The Fort Worth Press - 100 years on, nostalgia for Fascism persists in Italy

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100 years on, nostalgia for Fascism persists in Italy
100 years on, nostalgia for Fascism persists in Italy / Photo: © AFP

100 years on, nostalgia for Fascism persists in Italy

On October 28, 1922, Benito Mussolini's Fascist blackshirts entered Rome, marking the start of a dictatorship still viewed today with some indulgence in Italy.

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The centenary of the so-called March on Rome on Friday comes days after far-right leader Giorgia Meloni was named Italy's new prime minister, renewing debate on the legacy of Fascism.

Although Meloni's Brothers of Italy party has neo-fascist roots, in her first speech to parliament this week she insisted she had "never felt sympathy or closeness to undemocratic regimes... including Fascism".

Yet unlike in Germany or Spain, where only a handful of extremists still revere Adolf Hitler or the Franco dictatorship, attitudes to Mussolini in Italy are more ambiguous.

As recently as 2013, then-Prime Minister Silvio Berlusconi said the racial laws against Jews were "the worst mistake of a leader, Mussolini, who in many other ways had done well".

- Shameful racial laws -

Berlusconi, a billionaire media mogul whose right-wing Forza Italia party is back in government as part of Meloni's coalition, is known for his outbursts.

But the sentiment is not uncommon, notes Valerio Alfonso Bruno, an analyst at the Centre for Analysis of the Radical Right in London.

"A large part of the population has never truly come to terms with Fascism," he told AFP.

Mussolini's authoritarian, anti-democratic regime celebrated military might and intense nationalism.

In Italy, there remains "this cult of the strong personality, the strongman, the autocrat who governs without worrying about democracy", Bruno said.

Mussolini is praised for having provided Italy with much-needed infrastructure, from trains to highways, as well as social welfare programmes -- even if many of these projects were already underway when he took office.

Few, however, defend his record on the race laws. From 1938, the regime began stripping rights from Jews, banning them from public office, forbidding intermarriage, permitting the confiscation of their property and eventually their internment.

Under Mussolini's regime, which ran until July 1943, more than 7,000 Italian Jewish men, women and children were murdered in the Nazi death camps.

In her speech on Tuesday, Meloni called the race laws "the lowest point in Italian history, a shame that will mark our people forever".

Berlusconi's 2013 remarks, on the sidelines of a ceremony marking Holocaust Remembrance Day in Milan, were condemned by the centre-left and many others.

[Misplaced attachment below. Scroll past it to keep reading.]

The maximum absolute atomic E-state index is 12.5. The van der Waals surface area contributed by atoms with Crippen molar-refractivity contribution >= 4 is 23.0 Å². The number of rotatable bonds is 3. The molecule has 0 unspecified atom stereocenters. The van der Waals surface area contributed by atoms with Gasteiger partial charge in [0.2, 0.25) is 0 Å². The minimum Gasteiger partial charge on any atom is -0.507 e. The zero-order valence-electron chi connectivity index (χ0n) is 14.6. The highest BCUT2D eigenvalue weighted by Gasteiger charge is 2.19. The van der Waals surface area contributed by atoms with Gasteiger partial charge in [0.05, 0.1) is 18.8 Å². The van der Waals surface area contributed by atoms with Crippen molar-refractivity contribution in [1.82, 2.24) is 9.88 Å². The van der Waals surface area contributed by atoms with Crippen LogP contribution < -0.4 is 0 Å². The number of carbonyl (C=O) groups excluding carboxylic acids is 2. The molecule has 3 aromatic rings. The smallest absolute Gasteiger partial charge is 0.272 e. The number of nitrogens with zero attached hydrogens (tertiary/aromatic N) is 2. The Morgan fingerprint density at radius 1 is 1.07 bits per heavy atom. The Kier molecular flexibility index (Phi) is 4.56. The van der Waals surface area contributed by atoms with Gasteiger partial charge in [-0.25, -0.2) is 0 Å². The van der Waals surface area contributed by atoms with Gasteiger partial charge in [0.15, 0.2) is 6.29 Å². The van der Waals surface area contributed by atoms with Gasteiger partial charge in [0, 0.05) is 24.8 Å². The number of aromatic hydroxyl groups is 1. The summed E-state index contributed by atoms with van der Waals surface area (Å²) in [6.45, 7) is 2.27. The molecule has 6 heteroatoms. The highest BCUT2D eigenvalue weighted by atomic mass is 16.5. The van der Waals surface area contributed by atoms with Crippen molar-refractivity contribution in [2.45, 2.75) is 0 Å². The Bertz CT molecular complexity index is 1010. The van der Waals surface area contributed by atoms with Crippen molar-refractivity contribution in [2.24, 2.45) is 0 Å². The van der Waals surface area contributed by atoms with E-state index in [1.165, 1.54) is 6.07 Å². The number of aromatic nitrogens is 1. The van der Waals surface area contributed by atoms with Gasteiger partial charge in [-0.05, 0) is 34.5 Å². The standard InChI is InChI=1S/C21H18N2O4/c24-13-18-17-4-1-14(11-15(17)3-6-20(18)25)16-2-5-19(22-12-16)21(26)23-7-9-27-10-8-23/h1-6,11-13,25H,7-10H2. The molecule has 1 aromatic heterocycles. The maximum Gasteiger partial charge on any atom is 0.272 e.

They showed "the extent to which Italy still has trouble seriously accepting its own history and its own responsibilities", the head of the Union of Italian Jewish Communities, Renzo Gattegna, said at the time.

Gattegna's observation is still relevant today.

- 'Heirs of Il Duce' -

According to an October 2021 poll, 66 percent of 16- to 25-year-olds believe Mussolini's Fascist regime was a dictatorship that must be condemned in part, but which also had beneficial effects.

Only 29 percent of those questioned by the Ipsos research institute, on behalf of a national association of former deportees, said Mussolini was to be entirely condemned.

And for five percent, Fascism was considered a positive form of government.

While today, statues of controversial historical figures are being removed in countries such as the United States and Britain, physical reminders of "Il Duce" remain intact throughout Italy.

An obelisk inscribed with the words "Mussolini Dux" still sits a stone's throw from the Olympic stadium in Rome, with no note of context.

Portraits of the dictator still adorn the walls of some government ministries.

And while a post-war law bans the apology for -- or justification of -- Fascism, it is not enforced. Websites flourish online praising the memory of the "ventennio," the two decades Mussolini was in power.

In Predappio, a small town in northern Italy where Mussolini was born and buried, his tomb in the family chapel attracts tens of thousands of visitors each year.

"This memory is certainly tolerated, not just in Predappio," said analyst Bruno. And in recent years, he added, this tolerance of Fascism had increased.

"We are all heirs of Il Duce," said Ignazio La Russa, a member of Meloni's Brothers of Italy party. Recently elected speaker of the Senate, he was speaking on television only last month.

La Russa, who collects Fascist memorabilia including busts of Mussolini, had days earlier been forced to condemn his brother for giving the fascist salute at the funeral of a far-right activist.

P.Navarro--TFWP